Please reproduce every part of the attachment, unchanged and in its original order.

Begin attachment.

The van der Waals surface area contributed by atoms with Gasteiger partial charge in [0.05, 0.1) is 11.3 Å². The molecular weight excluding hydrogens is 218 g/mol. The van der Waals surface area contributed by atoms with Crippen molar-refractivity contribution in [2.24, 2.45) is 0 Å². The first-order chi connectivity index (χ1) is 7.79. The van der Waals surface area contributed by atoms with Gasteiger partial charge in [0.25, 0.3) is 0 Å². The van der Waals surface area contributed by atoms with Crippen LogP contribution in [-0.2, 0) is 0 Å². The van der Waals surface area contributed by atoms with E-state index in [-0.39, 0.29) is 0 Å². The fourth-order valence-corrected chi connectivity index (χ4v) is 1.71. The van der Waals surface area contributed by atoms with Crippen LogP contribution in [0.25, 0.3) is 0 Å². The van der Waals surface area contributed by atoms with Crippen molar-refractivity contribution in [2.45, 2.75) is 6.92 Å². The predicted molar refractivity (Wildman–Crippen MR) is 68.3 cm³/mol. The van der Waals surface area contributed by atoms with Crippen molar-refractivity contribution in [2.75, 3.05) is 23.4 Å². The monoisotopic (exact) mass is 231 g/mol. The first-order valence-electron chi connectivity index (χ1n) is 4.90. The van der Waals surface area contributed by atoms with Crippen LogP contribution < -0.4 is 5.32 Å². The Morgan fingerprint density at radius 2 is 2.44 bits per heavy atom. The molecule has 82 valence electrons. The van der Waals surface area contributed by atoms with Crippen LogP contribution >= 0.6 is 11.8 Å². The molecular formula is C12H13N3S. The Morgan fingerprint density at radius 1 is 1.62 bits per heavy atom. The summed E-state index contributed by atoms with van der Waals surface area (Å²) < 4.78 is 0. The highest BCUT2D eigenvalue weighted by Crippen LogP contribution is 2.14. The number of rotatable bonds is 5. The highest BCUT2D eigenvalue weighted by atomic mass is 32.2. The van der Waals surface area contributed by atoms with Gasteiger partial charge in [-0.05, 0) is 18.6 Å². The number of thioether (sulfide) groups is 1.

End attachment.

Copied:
The van der Waals surface area contributed by atoms with Gasteiger partial charge in [0.05, 0.1) is 11.3 Å². The molecular weight excluding hydrogens is 218 g/mol. The van der Waals surface area contributed by atoms with Crippen molar-refractivity contribution in [2.24, 2.45) is 0 Å². The first-order chi connectivity index (χ1) is 7.79. The van der Waals surface area contributed by atoms with Gasteiger partial charge in [0.25, 0.3) is 0 Å². The van der Waals surface area contributed by atoms with Crippen LogP contribution in [-0.2, 0) is 0 Å². The van der Waals surface area contributed by atoms with E-state index in [-0.39, 0.29) is 0 Å². The fourth-order valence-corrected chi connectivity index (χ4v) is 1.71. The van der Waals surface area contributed by atoms with Crippen LogP contribution in [0.25, 0.3) is 0 Å². The van der Waals surface area contributed by atoms with Crippen molar-refractivity contribution in [2.45, 2.75) is 6.92 Å². The predicted molar refractivity (Wildman–Crippen MR) is 68.3 cm³/mol. The van der Waals surface area contributed by atoms with Crippen molar-refractivity contribution in [2.75, 3.05) is 23.4 Å². The monoisotopic (exact) mass is 231 g/mol. The first-order valence-electron chi connectivity index (χ1n) is 4.90. The van der Waals surface area contributed by atoms with Crippen LogP contribution < -0.4 is 5.32 Å². The Morgan fingerprint density at radius 2 is 2.44 bits per heavy atom. The molecule has 82 valence electrons. The van der Waals surface area contributed by atoms with Crippen LogP contribution >= 0.6 is 11.8 Å². The molecular formula is C12H13N3S. The Morgan fingerprint density at radius 1 is 1.62 bits per heavy atom. The summed E-state index contributed by atoms with van der Waals surface area (Å²) < 4.78 is 0. The highest BCUT2D eigenvalue weighted by Crippen LogP contribution is 2.14. The number of rotatable bonds is 5. The highest BCUT2D eigenvalue weighted by atomic mass is 32.2. The van der Waals surface area contributed by atoms with Gasteiger partial charge in [-0.05, 0) is 18.6 Å². The number of thioether (sulfide) groups is 1.